Psychologists have found that people who regularly say thank you and remember to be grateful for things in their life tend to be happier and more optimistic. They can’t say there is definitely a cause-and-effect relationship between gratitude and happiness, but counting your blessings certainly doesn’t hurt.
Teaching gratitude is something that should happen all year; however, the holiday season quickly can prove whether the lessons have been a success. The good cheer of the holidays can disappear in a whirl of greed and gluttony. That’s true for all of us, young and old, but it’s especially apparent when children, the prime gift recipients of the season, act ungratefully.
No one wants to have the kid refusing to thank Aunt Betty for the hand-made sweater—or even worse, declaring it ugly. Yes, we want children to be truly grateful in their hearts, but let’s face it, we also want to avoid unpleasant scenes. Gratitude and politeness go hand-in-hand.
Here are easy some ways to teach and show gratitude all year, and especially at the holiday season.
Practice daily gratitude
Remember to say please and thank you. Thank the people who fix you supper. Be kind and generous to servers at restaurants or cashiers in stores. Before bed, list the things that made your day better either silently or with your kids before they go to sleep.
Give before you receive
Before the holidays, we go through the toys and pick some to donate to charity. My oldest, at nearly 5, truly is able to help with this task, though after each boy has identified one or two toys in good condition to give, I send them outside to play and finish up the purge on my own. In addition to donating gently-used toys, each year I take the boys shopping for one new to donate to Toys for Tots or a similar local charity. I keep change for the boys to drop into Salvation Army buckets.
Always, always say thank you
Even the smallest children can say thank you—for anything they receive, whether it’s a sample at the grocery store or a birthday gift. Even if they don’t quite understand what it means, they can get in the habit of saying it. As they get older, you can teach them to mean it. If you can’t thank someone in person for a gift, sit down the next day and write a thank-you note, then send it. If the child is too small to write, have her draw a picture and ask her questions about the gift, writing down the answers.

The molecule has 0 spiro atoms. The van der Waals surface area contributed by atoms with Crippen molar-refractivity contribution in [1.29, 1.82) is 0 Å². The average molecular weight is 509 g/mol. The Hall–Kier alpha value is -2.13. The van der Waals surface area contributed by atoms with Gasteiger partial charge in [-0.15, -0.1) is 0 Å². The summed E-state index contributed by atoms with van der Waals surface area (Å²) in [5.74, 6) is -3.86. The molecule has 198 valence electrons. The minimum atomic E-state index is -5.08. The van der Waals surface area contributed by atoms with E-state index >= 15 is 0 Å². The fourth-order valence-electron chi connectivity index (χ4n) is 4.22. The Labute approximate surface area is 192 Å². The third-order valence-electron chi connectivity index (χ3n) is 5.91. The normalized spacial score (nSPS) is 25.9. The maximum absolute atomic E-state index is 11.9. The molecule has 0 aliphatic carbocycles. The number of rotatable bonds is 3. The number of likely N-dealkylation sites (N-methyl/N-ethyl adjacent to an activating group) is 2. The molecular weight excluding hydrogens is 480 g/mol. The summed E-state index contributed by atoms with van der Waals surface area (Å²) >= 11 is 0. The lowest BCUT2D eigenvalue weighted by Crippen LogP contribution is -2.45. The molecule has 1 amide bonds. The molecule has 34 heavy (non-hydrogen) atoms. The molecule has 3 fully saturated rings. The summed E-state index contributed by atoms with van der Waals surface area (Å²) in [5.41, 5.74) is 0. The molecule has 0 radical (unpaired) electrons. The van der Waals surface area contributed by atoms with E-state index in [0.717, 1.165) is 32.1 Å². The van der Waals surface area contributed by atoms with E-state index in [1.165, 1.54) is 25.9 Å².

Make gift-giving exciting
Let the kids pick out gifts for each other on birthdays and holidays and help pick out gifts for Mom, Dad or other relatives. Give them a bit of money and let them handle the transactions on their own. Make it a “date” with Momma or Daddy. Better yet, have them make a gift. Make it a family event with snacks and drinks. Have them help wrap things up and encourage them to keep it secret.
Remember those less-fortunate
It’s a cliché to tell a whining child refusing to eat about starving children in China—but it’s not necessarily a bad idea. I find its best, though, to keep the lesson closer to home. About 15 percent of American households aren’t sure how they’ll pay for their meals, according to the U.S. Department of Agriculture. In my own county, that number is closer to 30 percent, and I tell my kids that there are children, probably on our street, who might not get supper. I tell them this when they’re whining about having to wait 15 minutes for dinner, but also when we gather canned goods for a food drive or when I write a check to the local food pantry. Don’t scare your child, but don’t hide the facts and enlist them in helping people.